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World J Gastroenterol. Apr 28, 2006; 12(16): 2584-2587
Published online Apr 28, 2006. doi: 10.3748/wjg.v12.i16.2584
Risk factor analysis for metaplastic gastritis in Koreans
Soonami Choi, Yun Jeong Lim, Sue Kyung Park
Soonami Choi, Center for Health Promotion, Samsung Medical Center, Seoul, Korea
Yun Jeong Lim, Department of Internal Medicine, Dongguk University International Hospital, Dongguk University College of Medicine, Goyang, Korea
Sue Kyung Park, Department of Preventive Medicine, Seoul National University College of Medicine, Seoul, Korea
Author contributions: All authors contributed equally to the work.
Correspondence to: Yun Jeong Lim, MD, PhD, Department of Internal Medicine, Dongguk University International Hospital, Dongguk University College of Medicine, 814 Shicsa-dong, Ilsan-gu, Goyang-si, Kyunggi-do 411-773, Korea. yunjeongl@dongguk.ac.kr
Telephone: +82-31-9617133 Fax: +82-31-9617141
Received: December 26, 2005
Revised: January 14, 2006
Accepted: January 24, 2006
Published online: April 28, 2006

Abstract

AIM: To conduct a retrospective study to determine the risk factors for development of metaplastic gastritis in Korean population.

METHODS: The database of 113 449 subjects who underwent a gastroscopy for the purpose of a regular check-up at center for health promotion, Samsung medical center during 5 years was collected and retrospectively analyzed. Among them, 5 847 subjects who had endoscopically diagnosed as a metaplastic gastritis or 10 076 normal as well as answered to questionnaire were included for present study. The subjects were divided into 2 groups; Group I, normal and Group II, metaplastic gastritis. Age, gender, Helicobacter pylori (H pylori) seropositivity, body mass index (BMI), family history of cancer, smoking, alcohol consumption, total daily calories, folate and salt intake and dietary habit (out-eating, overeating, irregular eating) were retrieved from questionnaire or electronic medical record and compared between group I and group II.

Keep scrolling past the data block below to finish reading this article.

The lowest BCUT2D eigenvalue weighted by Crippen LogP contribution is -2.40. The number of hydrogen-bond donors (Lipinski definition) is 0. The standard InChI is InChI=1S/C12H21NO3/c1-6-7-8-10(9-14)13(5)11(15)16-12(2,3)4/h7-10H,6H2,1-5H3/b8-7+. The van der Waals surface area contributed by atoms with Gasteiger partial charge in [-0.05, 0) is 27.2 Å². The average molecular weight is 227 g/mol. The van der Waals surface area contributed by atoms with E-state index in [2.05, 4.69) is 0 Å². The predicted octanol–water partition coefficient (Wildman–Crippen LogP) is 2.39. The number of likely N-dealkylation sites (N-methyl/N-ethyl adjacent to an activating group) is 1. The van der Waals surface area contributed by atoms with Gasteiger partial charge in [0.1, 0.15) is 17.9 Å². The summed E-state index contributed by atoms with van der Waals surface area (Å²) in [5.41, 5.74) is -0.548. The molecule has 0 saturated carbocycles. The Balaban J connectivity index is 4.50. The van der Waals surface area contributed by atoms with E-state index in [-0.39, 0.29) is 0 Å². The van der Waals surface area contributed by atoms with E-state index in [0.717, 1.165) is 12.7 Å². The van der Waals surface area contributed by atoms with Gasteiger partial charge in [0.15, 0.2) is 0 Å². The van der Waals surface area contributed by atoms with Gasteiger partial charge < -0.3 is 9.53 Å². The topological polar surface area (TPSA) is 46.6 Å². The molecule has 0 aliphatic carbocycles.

RESULTS: The prevalence of group II was 11% (13 578/113 449) increasing its prevalence with age (P = 0.000). But, there was no significant association between 2 groups in BMI, family history of cancer, alcohol consumption, total daily calories, folate and salt intake and dietary habit (out-eating, overeating, irregular eating). Old age (P = 0.000), male gender (P = 0.000), H pylori seropositivity (P = 0.010) and current smoker (P = 0.000) were significantly more common in group II at multiple logistic regression model.

CONCLUSION: Our data suggested that old age, male gender, H pylori seropositivity and smoking were risk factors for metaplastic gastritis, precancerous lesion of gastric cancer.

Key Words: Intestinal metaplasia, Risk factors



INTRODUCTION

Gastric cancer was recognized as the first leading cause of cancer death in Korea[1] and attention turned to epidemiologic associations between risk factors and gastric cancer. In the early 1970s, Correa formulated a multi-step model of gastric cancer, which postulated a temporal sequence of pathologic changes that led from chronic gastritis to atrophic gastritis, intestinal metaplasia and dysplasia and the eventual development of gastric cancer[2]. Chronic gastric inflammation seems to be the critical common cause of gastric cancer[3].

The purpose of this paper was to determine the risk factors for development of metaplastic gastritis, precursor of gastric cancer in Korean population

MATERIALS AND METHODS
Data collection